It was observed that as contended, while adhering to the said statutory requirement of the Companies Act, the assessee had duly shown the amount of Rs. 6 Crore in its trading account, as amount voluntary offered to tax and a corresponding debit entry of the same had been shown as amount invested in the project in the form of work in progress and the balance amount of Rs. 2 crores had been shown as other income in the Profit and Loss Account which was represented by cash. However, the AO had taken the statement as partly correct and has accepted the income of Rs. 2 crores represented by cash and has disowned that very statement in part by not accepting the investment of Rs. 6 Crore in the Project.
The ITAT opined that once the AO had accepted the income component which was not duly recorded in the books of account till the date of survey, then how the AO could disallow the other balancing part of the same income which was the investment in the Project. The Assessing Officer could not have two yard-sticks to assess the income of the assessee. The statements and facts have to be accepted in totality and not in piece-meal as suits the Assessing Officer.
According to the Tribunal, the assessee had followed the provisions of the Companies Act and that was why both the entries of income were on the credit side and in the debit side, the balancing entries for the same in cash account and in work done account have been passed.
The Tribunal noted that as claimed the assessee was in the construction business, the unaccounted amount which was surrendered was obviously on account of construction activity and, therefore, the same was shown in the trading account as investment in Project on the form of WIP and, accordingly, taken to the closing stock as arising out of the surrender shown in the Trading Account.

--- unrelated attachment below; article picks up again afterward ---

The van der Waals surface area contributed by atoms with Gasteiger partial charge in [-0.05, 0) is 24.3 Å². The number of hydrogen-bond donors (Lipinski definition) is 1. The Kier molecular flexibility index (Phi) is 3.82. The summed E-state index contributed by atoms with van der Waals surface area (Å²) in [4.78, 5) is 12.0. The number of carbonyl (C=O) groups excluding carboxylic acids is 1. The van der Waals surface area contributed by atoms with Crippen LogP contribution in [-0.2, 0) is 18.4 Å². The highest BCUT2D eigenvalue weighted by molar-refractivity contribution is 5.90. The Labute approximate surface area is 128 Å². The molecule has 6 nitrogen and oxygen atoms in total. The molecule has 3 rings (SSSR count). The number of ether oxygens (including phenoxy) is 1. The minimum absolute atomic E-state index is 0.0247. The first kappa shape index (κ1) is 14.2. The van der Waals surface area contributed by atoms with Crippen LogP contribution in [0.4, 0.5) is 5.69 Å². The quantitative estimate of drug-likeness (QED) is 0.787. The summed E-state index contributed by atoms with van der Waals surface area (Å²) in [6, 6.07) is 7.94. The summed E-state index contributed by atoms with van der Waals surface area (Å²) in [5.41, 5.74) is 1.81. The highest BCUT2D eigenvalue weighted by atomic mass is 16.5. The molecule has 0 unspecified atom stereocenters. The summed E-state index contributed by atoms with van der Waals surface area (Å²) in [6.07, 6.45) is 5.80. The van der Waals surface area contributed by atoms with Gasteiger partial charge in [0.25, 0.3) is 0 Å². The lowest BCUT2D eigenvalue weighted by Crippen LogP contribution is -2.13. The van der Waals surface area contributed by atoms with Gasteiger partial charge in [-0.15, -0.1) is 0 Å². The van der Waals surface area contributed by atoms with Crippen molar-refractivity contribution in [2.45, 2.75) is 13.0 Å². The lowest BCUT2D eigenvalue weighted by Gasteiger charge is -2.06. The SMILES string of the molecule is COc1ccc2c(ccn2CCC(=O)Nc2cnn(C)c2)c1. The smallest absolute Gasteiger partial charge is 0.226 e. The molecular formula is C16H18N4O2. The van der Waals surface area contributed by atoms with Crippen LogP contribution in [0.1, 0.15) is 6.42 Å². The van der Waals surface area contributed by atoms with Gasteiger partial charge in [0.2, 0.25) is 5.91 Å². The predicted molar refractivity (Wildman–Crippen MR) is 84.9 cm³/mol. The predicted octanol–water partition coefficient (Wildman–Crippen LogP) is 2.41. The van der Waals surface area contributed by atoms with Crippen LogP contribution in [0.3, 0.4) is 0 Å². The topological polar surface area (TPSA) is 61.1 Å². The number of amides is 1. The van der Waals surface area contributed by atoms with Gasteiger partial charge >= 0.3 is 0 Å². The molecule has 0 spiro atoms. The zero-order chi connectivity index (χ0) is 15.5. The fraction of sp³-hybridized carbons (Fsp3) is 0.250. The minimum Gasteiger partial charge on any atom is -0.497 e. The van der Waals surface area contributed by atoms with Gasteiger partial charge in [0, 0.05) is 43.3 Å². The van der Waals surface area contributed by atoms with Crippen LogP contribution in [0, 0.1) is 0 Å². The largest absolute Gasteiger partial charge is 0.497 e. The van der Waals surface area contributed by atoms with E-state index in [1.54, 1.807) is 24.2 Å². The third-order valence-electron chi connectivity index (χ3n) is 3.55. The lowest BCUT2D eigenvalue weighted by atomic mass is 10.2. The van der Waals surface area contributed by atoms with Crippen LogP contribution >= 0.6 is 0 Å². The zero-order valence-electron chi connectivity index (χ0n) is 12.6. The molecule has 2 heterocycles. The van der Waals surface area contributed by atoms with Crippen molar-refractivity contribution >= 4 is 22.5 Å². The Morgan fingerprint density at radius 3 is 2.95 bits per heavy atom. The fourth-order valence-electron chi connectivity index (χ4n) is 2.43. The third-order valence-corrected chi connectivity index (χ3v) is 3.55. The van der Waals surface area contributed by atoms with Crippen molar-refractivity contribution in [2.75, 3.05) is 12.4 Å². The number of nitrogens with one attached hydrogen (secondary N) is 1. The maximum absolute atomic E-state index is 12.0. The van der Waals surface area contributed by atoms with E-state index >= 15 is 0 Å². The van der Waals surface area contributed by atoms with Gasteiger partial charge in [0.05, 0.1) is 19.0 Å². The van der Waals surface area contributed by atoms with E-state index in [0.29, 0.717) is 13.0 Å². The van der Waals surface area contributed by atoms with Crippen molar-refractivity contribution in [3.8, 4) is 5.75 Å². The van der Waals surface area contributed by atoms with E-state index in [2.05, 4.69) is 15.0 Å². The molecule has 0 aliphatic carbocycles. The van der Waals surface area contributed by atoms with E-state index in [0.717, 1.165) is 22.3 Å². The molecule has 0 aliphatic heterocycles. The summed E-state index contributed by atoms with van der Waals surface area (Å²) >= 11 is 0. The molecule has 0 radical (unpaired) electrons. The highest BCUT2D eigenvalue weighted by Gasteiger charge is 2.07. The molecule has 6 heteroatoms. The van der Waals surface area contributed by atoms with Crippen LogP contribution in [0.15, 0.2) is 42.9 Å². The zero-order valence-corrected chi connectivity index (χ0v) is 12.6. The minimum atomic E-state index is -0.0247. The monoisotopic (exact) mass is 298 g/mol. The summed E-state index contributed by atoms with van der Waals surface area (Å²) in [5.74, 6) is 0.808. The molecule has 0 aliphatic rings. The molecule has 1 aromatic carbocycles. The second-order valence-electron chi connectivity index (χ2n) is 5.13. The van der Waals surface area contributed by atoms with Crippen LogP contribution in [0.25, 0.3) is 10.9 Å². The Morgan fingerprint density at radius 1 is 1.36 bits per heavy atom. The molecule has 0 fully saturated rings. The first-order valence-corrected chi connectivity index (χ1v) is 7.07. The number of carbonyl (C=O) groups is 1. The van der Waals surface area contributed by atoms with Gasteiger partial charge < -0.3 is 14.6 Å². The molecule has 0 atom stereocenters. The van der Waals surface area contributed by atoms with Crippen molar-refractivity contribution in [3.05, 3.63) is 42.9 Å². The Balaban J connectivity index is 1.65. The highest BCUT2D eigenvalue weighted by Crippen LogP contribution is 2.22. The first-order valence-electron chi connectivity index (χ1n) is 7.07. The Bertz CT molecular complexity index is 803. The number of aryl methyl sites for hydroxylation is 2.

The ITAT noted that the assessee fully co-operated with the department and no retraction of the amount offered for tax of Rs. 8 cores was made by the assessee and it paid the due amount of tax on the same. In the light of the above facts, when the assessee has fully shown the income in its Trading Profit & Loss A/c and the AO had accepted the books of account, without rejecting them, the amount represented by investment in work done in the Project, of Rs. 6 Crore, cannot be rejected. The assessee sought introduction of the surrendered amount in the books of account.
The Tribunal observed that had the amount of Rs. 6 crores been not invested in work in progress, as claimed by the assessee, the cash to this extent would, obviously, have been found during the survey. No such cash was found during survey. Had the assessee possessed full particulars of the amount as advanced from the customers and the amount invested in the Project, then there would have been no occasion to bring to tax this income.
The Tribunal observed that the AO had not rejected the books of account and has not found any discrepancy therein. The assessee had complied with all the queries raised during the course of assessment stage and further substantiated the investment for work done by submitting the certificate of registered architect, which had not been found to be false by the AO. Further no specific show cause notice was given before denying the benefit of Rs. 6 crore in work-in-progress. The Tribunal also observed that the assessee had submitted to the survey party had asked no question with regard to investment done and further, before the AO, in the assessment proceedings, it was clearly mentioned by the assesse that the advances received have been invested in the project under consideration during the period itself, as per the AO’s order.
The ITAT observed that the CIT(A) had relied upon the amount of investment in project as per the certificate of the architect of the company, however, the said certificate was with respect to only part of the project and not on the entire project.
Further the Tribunal opined that AO had accepted the books of account of the assesse, and without rejecting them or issuing any show cause notice, has reduced the closing stock by estimation which cannot be done, as has been held by the Jurisdictional High Court.
Also it was observed that the AO had also passed the order u/s 143(3) for succeeding assessment year allowing the full credit of the opening stock of work in progress in respect of the Project to the assesse and nothing adverse had been pointed out.
The Tribunal held that the assessee was justified and directed the increase in clsoing stock claimed by the assessee at Rs.6 crore is to be allowed.